Hunstable: When we started, we were in Palo Alto. When we first launched the product, we just kind of put it out there, and in the beginning we were happy if anyone used the platform. We built it open to drive that adoption. We are evolving and trying to drive the media side of the business more so perhaps than some of our other competitors are. That’s mostly because we’ve gotten a lot of traction and we see a lot of opportunity there.
We’ve announced deals with UFC — we’re the only ones doing pay-per-view there. We have major sports leagues out of Europe, mostly on a pay-per-view or subscription basis for soccer or for rugby, even curling. One of the big World Cups will happen live on Ustream, one of the African soccer tournaments will happen live on Ustream. So in the sports world, we’re seeing a lot of adoption. That’s very different than the guy in the garage band that we had back five years ago.
That was a deliberate evolution of our strategy, so we opened an office in Hollywood. You think back four or five years ago and Hollywood and Silicon Valley didn’t really get along. I think that’s changed over the last four years, and there’s a lot more collaboration. So we were hoping to bridge that gap and started to do deals with the studios for red carpet events. Now that’s a multimillion dollar production business.
GigaOM: Where are you on the international front, especially in Asia after doing your financing deal with Softbank?
Hunstable: Today we only have one office in Asia, in Tokyo. That’s part of a joint venture with Softbank, so it has its own CEO and local staff. But they’re doing tremendously: They’re the No. 1 live-streaming company in Japan, and they have done major high-profile events like large concerts with big artists to streaming the Japan baseball games and other major sports deals.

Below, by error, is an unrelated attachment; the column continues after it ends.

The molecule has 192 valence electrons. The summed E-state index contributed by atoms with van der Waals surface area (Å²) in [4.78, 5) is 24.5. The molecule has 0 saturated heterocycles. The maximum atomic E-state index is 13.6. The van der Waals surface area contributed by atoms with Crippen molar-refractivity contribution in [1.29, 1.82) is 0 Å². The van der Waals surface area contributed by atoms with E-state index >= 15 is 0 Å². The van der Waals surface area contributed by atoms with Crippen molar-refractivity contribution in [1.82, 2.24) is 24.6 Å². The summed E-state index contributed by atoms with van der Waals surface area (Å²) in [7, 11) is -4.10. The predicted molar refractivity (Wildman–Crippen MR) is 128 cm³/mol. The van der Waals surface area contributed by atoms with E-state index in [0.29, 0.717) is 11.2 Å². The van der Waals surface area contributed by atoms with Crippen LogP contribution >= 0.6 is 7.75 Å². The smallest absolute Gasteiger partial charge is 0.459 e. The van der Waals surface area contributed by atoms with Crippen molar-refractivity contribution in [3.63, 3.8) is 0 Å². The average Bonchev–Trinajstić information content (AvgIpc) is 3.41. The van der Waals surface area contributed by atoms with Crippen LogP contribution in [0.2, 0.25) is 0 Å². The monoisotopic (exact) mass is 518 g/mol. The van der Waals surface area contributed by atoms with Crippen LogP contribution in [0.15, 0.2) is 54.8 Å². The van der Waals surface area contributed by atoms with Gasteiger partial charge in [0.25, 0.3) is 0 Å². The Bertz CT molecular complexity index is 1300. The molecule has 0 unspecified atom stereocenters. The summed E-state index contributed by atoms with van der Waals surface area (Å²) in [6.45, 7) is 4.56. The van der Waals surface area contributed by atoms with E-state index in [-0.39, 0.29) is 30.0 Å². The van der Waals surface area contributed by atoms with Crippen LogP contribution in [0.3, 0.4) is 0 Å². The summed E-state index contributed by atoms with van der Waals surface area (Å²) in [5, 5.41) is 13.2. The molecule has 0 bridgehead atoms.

It’s all part of a broader strategy to move into Asia. We saw some right before us enter Japan that failed, so we wanted to do things differently and partner to create an independent entity. They use all our technology, though. Eventually they’ll move into Korea, then to China, then to India and maybe some of the other countries.
GigaOM: Now that you’re targeting these big events, how much do your consumer broadcast tools matter?
Hunstable: It matters for us because for every stream that happens on Ustream, we make money. So we’re all for the consumers’ broadcasting. It’s interesting: We just had a hurricane on the East Coast and we had hundreds of these streams. The feeds weren’t the Weather Channel, but they were being pulled in by the Weather Channel and CNN. This happens all the time. We think there’s always going to be a place for that, and we think we can bridge the two. There’s something very special about having an open platform, where you can have everything from puppy cams to the eagles. But we definitely have a premium focus and it’s a big business for us.